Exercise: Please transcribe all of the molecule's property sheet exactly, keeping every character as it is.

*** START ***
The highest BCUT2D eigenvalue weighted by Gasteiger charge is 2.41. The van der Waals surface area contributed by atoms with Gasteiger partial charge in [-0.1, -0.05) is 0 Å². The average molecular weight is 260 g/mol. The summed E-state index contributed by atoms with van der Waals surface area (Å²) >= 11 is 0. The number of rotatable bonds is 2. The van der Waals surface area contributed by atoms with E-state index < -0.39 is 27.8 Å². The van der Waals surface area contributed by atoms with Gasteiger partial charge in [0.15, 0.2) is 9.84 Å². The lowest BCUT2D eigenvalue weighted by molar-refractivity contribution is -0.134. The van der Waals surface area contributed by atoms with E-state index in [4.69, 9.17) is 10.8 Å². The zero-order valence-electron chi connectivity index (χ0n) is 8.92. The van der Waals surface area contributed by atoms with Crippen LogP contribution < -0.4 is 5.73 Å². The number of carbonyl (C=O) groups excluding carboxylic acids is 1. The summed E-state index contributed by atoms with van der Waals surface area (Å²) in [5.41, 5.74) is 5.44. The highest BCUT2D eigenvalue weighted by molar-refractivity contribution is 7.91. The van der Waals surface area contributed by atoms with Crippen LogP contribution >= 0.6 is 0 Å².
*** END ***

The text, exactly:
The highest BCUT2D eigenvalue weighted by Gasteiger charge is 2.41. The van der Waals surface area contributed by atoms with Gasteiger partial charge in [-0.1, -0.05) is 0 Å². The average molecular weight is 260 g/mol. The summed E-state index contributed by atoms with van der Waals surface area (Å²) >= 11 is 0. The number of rotatable bonds is 2. The van der Waals surface area contributed by atoms with E-state index < -0.39 is 27.8 Å². The van der Waals surface area contributed by atoms with Gasteiger partial charge in [0.15, 0.2) is 9.84 Å². The lowest BCUT2D eigenvalue weighted by molar-refractivity contribution is -0.134. The van der Waals surface area contributed by atoms with E-state index in [4.69, 9.17) is 10.8 Å². The zero-order valence-electron chi connectivity index (χ0n) is 8.92. The van der Waals surface area contributed by atoms with Crippen LogP contribution < -0.4 is 5.73 Å². The number of carbonyl (C=O) groups excluding carboxylic acids is 1. The summed E-state index contributed by atoms with van der Waals surface area (Å²) in [5.41, 5.74) is 5.44. The highest BCUT2D eigenvalue weighted by molar-refractivity contribution is 7.91. The van der Waals surface area contributed by atoms with Crippen LogP contribution >= 0.6 is 0 Å².